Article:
On Sunday, the state of New York clocked a new record when it comes to cases of Covid-19: the positivity rate in New York is now at 8.4%, and the state has logged nearly 22,500 cases. With hours-long testing lines and scant supplies of at-home testing kits once again becoming the norm, it’s natural to wonder what arts institutions in New York are doing to adapt their protocols to suit the recent surge; this question is especially relevant given the increasing ubiquity of the highly contagious Omicron variant. On December 6, Mayor de Blasio announced a vaccine mandate for private sector workers that goes into effect on December 27.
“I do not see a scenario for any kind of shutdown because we are so vaccinated as a city,” de Blasio added in a press conference on Monday. “We don’t want to shut down, we want to vaccinate. Simple as that.” By December 27, children in New York aged 12 and older will have to show proof that they’ve received two vaccine doses in order to gain access to “indoor dining, fitness, entertainment and performance venues.”
The Metropolitan Museum of Art’s official guidelines currently make no mention of Omicron, but they do specify that all visitors over 5 must display proof of at least one vaccination dose in order to enter the museum; the museum’s page also mentions the December 27 mandate. The museum’s official social channels have made no recent mention of the surge.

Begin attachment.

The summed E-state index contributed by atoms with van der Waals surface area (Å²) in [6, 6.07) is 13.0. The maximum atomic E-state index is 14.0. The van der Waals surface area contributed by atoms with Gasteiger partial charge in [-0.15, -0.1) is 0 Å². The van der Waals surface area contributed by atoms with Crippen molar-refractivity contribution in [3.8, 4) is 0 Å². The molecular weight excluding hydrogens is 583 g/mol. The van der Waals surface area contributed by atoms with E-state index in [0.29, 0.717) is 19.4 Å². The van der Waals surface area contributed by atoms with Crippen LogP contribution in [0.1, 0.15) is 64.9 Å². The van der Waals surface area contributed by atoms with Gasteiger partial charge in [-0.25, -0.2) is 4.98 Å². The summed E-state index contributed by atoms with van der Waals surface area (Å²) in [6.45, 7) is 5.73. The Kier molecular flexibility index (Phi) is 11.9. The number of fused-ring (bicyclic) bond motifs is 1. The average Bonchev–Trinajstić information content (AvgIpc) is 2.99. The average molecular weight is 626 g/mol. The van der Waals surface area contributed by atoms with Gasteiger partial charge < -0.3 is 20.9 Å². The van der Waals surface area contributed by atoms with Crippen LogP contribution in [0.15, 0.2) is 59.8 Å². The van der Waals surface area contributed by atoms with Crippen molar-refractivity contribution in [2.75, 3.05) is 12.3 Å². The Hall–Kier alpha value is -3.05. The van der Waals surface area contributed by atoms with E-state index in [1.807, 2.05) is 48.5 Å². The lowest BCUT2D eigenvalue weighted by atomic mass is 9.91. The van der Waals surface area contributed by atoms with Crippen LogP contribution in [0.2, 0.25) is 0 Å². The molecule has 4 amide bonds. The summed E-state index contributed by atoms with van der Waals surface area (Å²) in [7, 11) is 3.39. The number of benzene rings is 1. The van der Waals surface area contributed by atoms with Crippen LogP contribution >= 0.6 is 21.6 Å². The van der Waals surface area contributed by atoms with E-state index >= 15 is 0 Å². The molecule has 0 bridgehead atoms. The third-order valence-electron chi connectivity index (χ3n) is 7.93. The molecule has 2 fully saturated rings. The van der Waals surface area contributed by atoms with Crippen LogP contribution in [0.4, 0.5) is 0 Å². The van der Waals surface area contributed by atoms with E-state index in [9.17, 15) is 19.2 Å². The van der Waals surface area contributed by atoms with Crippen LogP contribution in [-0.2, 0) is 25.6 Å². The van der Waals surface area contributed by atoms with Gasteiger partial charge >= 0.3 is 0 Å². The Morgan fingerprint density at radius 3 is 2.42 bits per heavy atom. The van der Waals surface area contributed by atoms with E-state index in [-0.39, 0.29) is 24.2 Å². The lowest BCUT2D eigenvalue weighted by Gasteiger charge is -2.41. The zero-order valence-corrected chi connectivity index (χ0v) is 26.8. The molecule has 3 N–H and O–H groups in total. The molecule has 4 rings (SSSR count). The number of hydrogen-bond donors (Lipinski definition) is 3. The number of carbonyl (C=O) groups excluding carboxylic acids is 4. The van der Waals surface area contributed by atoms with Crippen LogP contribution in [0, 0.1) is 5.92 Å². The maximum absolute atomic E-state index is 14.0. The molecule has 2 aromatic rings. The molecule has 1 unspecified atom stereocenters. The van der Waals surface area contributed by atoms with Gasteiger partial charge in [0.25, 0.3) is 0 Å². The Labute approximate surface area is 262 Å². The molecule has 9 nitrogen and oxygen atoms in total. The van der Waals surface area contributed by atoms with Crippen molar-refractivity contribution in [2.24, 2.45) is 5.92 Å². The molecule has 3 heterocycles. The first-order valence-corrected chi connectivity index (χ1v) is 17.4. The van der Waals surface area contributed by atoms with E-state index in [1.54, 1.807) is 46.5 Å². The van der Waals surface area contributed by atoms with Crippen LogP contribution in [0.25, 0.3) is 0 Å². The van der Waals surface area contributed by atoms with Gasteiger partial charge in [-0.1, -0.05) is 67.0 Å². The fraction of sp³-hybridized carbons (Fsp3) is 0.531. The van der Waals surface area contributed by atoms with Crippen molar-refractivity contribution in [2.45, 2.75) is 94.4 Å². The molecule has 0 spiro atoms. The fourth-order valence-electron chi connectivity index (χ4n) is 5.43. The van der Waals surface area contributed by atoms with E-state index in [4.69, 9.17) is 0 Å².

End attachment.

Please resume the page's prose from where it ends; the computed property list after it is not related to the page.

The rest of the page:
The Guggenheim’s latest Instagram post is encouraging visitors; of course, museums that have been walloped by Covid-19 shutdowns have every incentive to solicit ticket sales. However, the omission of overt acknowledgement of the present situation seems telling. The Guggenheim’s safety protocols align with the Met’s and New York state’s; the Guggenheim also requires visitors to wear a “three-ply face mask, N-95, or equivalent.”
The American Museum of Natural History is also following December 27 protocols. On the Whitney Museum of American Art’s website, the institution doesn’t make mention of the December 27 protocols, but it does mention the visitors-over-5 rule and necessitates face masks and social distancing. The Whitney has also developed new circulation routes for visitors so as to “support proper physical distancing.”
MoMA and the Brooklyn Museum are also adhering to current New York state guidelines. Generally, however, it seems that New York museums are collectively doing little to nothing to state the obvious: that things are especially dangerous in this state right now, and that anyone thinking about milling around in a public space is assuming even more of a risk than usual. Many restaurants and theaters across New York City are at least taking the step of shutting down temporarily. It remains to be seen whether any museums will elect to do the same.